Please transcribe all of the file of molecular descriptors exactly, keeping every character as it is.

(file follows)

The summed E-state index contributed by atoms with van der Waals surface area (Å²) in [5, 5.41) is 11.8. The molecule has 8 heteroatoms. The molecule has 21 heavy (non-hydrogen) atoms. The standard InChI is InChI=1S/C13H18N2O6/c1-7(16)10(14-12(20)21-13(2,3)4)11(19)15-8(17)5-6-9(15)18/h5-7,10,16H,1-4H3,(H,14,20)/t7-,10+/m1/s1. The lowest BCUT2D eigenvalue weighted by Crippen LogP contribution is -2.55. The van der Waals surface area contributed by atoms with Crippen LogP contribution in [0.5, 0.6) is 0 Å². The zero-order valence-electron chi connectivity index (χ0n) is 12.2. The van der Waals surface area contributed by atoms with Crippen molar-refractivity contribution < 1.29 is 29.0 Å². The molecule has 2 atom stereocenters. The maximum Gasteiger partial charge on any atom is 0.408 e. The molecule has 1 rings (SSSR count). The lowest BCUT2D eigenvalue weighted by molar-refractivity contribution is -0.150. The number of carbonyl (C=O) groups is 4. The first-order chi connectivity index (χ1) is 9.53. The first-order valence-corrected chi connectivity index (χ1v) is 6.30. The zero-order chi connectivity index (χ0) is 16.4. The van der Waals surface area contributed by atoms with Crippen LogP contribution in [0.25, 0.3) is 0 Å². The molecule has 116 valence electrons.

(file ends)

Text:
The summed E-state index contributed by atoms with van der Waals surface area (Å²) in [5, 5.41) is 11.8. The molecule has 8 heteroatoms. The molecule has 21 heavy (non-hydrogen) atoms. The standard InChI is InChI=1S/C13H18N2O6/c1-7(16)10(14-12(20)21-13(2,3)4)11(19)15-8(17)5-6-9(15)18/h5-7,10,16H,1-4H3,(H,14,20)/t7-,10+/m1/s1. The lowest BCUT2D eigenvalue weighted by Crippen LogP contribution is -2.55. The van der Waals surface area contributed by atoms with Crippen LogP contribution in [0.5, 0.6) is 0 Å². The zero-order valence-electron chi connectivity index (χ0n) is 12.2. The van der Waals surface area contributed by atoms with Crippen molar-refractivity contribution < 1.29 is 29.0 Å². The molecule has 2 atom stereocenters. The maximum Gasteiger partial charge on any atom is 0.408 e. The molecule has 1 rings (SSSR count). The lowest BCUT2D eigenvalue weighted by molar-refractivity contribution is -0.150. The number of carbonyl (C=O) groups is 4. The first-order chi connectivity index (χ1) is 9.53. The first-order valence-corrected chi connectivity index (χ1v) is 6.30. The zero-order chi connectivity index (χ0) is 16.4. The van der Waals surface area contributed by atoms with Crippen LogP contribution in [0.25, 0.3) is 0 Å². The molecule has 116 valence electrons.